Serving in the RAF during World War II, New Zealander Murray Kendon had the vision to use aircraft to support overseas mission. In 1945, having been encouraged to share his vision by Dr Cochrane, founder of the Movement for World Evangelisation (commonly known as the Mildmay Movement), Murray wrote an article to which a number of servicemen responded.
Among them were pilot Jack Hemmings and engineer Stuart King.
The fledgling MAF team spent months in research and discussion.
Hundreds of letters went to missionary societies and requests were subsequently received for MAF to help around the world.
But, the operational data required to establish an overseas flight programme was unobtainable in the UK.
‘Every day confirmed that the only way to get necessary information would be an on-the-spot survey,’ recalls Stuart.
‘In view of the vast areas and the isolation of so many
places, a plane would be essential.’
Sponsored by the Mildmay Movement, a Miles Gemini aircraft was delivered in August1947 and named ‘The Mildmay Pathfinder’.
The Pathfinder’s tour of the UK was the final stage of preparation ahead of the first MAF survey of Africa.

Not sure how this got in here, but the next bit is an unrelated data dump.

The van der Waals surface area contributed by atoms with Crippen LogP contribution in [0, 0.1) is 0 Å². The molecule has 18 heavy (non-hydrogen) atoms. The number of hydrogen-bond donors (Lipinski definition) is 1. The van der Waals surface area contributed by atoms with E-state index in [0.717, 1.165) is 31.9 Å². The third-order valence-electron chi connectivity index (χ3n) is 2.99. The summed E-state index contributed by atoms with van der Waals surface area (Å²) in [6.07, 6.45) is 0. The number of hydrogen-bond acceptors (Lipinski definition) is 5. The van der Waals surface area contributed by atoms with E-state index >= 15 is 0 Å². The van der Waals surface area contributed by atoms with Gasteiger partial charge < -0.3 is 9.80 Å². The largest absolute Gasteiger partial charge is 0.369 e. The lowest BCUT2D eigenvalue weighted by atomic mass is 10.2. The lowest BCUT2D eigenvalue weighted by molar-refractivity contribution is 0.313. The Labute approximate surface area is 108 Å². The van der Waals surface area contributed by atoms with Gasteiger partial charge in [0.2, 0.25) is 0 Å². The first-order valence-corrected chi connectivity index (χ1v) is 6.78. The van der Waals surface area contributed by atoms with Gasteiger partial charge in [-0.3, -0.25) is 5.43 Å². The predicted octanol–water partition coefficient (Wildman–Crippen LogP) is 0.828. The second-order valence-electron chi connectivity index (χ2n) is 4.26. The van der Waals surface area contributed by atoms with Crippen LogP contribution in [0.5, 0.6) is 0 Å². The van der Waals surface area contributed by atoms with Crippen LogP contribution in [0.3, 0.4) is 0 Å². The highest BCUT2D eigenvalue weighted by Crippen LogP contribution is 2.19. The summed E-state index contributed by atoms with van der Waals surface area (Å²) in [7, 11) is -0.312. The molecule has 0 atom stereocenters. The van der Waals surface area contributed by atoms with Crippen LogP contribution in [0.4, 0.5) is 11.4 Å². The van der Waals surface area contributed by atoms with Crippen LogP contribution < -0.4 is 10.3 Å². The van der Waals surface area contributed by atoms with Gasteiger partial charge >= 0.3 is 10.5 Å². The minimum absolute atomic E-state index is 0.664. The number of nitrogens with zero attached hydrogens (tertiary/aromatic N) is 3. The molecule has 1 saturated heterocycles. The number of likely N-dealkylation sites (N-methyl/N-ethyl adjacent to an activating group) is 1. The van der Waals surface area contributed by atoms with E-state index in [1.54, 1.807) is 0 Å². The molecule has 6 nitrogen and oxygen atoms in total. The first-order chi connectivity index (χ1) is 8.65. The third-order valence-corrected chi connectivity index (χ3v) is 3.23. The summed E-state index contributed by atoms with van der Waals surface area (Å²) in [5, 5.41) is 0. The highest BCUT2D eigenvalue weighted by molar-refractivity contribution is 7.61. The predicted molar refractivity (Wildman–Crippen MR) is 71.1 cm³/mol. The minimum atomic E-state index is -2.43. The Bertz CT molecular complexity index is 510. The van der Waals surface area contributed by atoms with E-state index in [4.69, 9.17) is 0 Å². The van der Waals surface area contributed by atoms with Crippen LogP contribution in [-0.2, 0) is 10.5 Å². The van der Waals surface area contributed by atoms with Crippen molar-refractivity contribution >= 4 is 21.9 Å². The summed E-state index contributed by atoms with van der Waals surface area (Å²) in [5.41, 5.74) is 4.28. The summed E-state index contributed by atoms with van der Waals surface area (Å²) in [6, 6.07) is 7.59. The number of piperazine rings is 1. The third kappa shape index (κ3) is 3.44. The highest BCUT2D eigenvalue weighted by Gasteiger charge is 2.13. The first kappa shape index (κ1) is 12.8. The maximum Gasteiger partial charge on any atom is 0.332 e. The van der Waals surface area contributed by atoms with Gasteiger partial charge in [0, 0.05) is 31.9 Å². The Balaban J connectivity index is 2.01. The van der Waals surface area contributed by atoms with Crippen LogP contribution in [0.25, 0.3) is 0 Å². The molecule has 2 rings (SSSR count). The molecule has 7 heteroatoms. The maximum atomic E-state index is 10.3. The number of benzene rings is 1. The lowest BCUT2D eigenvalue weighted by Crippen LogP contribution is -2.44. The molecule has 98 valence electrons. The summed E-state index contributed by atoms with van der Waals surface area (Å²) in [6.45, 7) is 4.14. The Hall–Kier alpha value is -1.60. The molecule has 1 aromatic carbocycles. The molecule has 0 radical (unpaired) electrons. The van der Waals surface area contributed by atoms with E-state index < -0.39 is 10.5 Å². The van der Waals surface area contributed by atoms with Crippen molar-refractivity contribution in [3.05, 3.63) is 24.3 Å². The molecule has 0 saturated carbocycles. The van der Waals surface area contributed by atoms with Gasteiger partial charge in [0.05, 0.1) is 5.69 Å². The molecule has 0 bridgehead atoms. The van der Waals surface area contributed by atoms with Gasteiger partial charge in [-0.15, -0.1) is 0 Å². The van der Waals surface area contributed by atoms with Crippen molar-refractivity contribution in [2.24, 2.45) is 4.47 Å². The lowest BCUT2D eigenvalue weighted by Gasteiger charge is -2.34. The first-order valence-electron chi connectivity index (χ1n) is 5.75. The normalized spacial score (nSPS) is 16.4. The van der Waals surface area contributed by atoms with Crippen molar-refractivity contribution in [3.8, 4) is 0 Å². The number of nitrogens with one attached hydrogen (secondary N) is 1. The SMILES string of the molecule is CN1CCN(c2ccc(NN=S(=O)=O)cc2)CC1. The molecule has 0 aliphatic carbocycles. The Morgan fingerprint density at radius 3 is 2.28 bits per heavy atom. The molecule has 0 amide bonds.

It had a two-fold purpose: familiarisation of the crew with operating the aircraft (‘I wanted to know what spare tools and parts we might need to carry,’ Stuart shares) and to raise awareness of MAF among church congregations.
Flying the length and breadth of the UK, the tour covered 3,600 miles!
There were events in more than 33 locations, with packed meetings at the airfields and more than 150 people given short joyrides in the Pathfinder.
‘There was great interest and enthusiasm,’ Stuart remembers, ‘with a number of people becoming life-long supporters.’
More than 20,000 people heard about MAF, with approximately 12% of those committing to pray for its future.
From its beginning, home-based supporters have played a crucial role in praying for and enabling MAF’s work. We thank God for your partnership and dedication to the vision over so many decades.
Story Stephanie Gidney Photos MAF archive